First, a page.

Mexico’s Vote in the UN Rapped; Ban on Tours Continues
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Mexico’s Vote in the UN Rapped; Ban on Tours Continues

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Mexico’s affirmative vote Monday night in the General Assembly for a resolution condemning Zionism was denounced by Israel’s Ambassador to the UN, the Israeli Tourism Minister and the leaders of B’nai B’rith and Young Israel. In addition, the two Jewish organizations affirmed that their ban on tour programs, ordered after Mexico voted in the Assembly last month for the resolution equating Zionism with racism, continues to be in effect.

Responding to questions at a press conference yesterday afternoon, Ambassador Chaim Herzog said of Mexico’s vote that he had no reason to believe that anybody changed their mind. He said he was pleased by the statement by the head of the Mexican delegation before the vote, but was disappointed by the vote. Herzog added, “I hope that they (Mexico) will move away from their original position, as expressed in their statement, and will in due course finally express it in their vote.”

In a statement before the voting Monday night the head of the Mexican delegation, Ms. Aida Gonzalez Martinez, said that if Zionism means the realization of the national aspirations of the Jewish people, her delegation’s vote on the resolution should not be interpreted as an acceptance of the resolution’s clause condemning Zionism along with racism, colonialism and apartheid as movements to be eliminated.


Israel Minister of Tourism Moshe Kol, who just completed a tour in the United States on behalf of the State of Israel Bonds and in support of tourism to Israel, said Mexico’s vote was “very disappointing,” especially following the visit of Mexico’s Foreign Minister, Emilio Rabasa, to Israel and the visit of 15 American and Canadian Jewish leaders to Mexico City last Friday where they met with Mexican President Luis Echeveria.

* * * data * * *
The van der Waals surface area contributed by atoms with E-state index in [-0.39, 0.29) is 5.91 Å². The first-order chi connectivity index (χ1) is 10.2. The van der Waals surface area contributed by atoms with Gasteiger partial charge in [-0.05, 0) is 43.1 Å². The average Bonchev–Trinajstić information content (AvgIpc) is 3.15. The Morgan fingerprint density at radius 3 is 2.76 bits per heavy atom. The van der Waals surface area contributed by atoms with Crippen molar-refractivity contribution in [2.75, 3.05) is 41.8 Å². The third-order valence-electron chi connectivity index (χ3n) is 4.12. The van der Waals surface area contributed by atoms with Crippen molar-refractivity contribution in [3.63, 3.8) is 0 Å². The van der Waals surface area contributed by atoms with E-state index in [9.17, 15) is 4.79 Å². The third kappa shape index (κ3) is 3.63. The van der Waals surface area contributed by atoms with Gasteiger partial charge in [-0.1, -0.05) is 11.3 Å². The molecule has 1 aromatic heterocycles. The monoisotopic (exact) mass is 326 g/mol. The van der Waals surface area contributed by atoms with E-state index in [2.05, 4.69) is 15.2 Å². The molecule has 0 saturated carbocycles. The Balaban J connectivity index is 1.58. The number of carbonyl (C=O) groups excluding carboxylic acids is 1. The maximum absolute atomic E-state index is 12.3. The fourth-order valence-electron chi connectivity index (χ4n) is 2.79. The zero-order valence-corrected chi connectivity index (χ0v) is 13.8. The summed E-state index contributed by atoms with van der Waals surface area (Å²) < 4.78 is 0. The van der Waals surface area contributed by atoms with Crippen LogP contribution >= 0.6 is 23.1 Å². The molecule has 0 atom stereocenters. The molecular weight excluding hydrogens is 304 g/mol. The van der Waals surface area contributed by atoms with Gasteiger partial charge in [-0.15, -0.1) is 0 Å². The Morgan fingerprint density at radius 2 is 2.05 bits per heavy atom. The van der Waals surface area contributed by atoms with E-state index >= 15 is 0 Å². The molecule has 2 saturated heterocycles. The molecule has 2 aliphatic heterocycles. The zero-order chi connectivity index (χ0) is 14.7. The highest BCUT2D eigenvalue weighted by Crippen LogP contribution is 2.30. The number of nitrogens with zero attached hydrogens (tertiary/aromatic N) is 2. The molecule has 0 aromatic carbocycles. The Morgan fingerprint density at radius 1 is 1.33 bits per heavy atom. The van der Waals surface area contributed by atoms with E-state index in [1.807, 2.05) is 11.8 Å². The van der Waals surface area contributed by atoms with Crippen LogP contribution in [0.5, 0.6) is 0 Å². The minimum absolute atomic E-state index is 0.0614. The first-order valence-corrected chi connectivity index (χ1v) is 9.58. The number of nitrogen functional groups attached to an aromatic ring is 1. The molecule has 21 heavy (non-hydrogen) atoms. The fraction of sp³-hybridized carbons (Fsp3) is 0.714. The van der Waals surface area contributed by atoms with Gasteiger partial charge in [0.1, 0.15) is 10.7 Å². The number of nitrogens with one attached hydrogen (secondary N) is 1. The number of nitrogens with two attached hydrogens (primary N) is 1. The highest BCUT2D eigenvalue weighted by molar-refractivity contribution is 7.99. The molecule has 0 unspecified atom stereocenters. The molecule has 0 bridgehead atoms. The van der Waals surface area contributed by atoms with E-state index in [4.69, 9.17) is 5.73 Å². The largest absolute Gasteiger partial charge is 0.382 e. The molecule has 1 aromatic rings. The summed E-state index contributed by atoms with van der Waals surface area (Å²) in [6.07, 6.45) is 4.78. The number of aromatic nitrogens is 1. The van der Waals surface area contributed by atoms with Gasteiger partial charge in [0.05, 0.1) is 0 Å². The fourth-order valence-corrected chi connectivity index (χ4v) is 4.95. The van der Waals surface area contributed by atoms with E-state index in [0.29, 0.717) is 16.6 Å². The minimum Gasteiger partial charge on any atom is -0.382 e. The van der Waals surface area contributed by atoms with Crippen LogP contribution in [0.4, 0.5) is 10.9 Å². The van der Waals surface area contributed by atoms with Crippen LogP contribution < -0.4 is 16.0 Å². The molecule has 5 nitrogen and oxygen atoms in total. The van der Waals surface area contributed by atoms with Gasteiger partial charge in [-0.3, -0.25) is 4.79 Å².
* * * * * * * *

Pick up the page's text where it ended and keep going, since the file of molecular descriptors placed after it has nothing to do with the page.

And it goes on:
Kol said it was “very hard to understand” why Mexico did not at least abstain in the vote. “There is a lesson to be learned in this, both in Israel and elsewhere,” he stated.

David M. Blumberg, president of B’nai B’rith sent a letter to Echeveria informing him that because of his nation’s “astounding vote” it could not reinstate its tours there now, Blumberg recalled in his letter that only last week while he was in Israel, he had been assured by Rabasa and Mexican Ambassador Benite Berlin that Mexico “in no way regarded Zionism as a form of racism” and was committed “to the survival of Israel as a Jewish State and a genuine example of national liberation.”

The B’nai B’rith leader also told Echeveria that he “continues to hope that your government will take the next opportunity to express in convincing form its commitment to the survival of Israel and its rejection of the canard that Zionism is racism.” Herman Rosenbaum, president of the national council of Young Israel, said his organization was maintaining its suspension of tours to Mexico and stated that the explanation of the Mexican delegate to the UN regarding its vote was contradictory and unacceptable.

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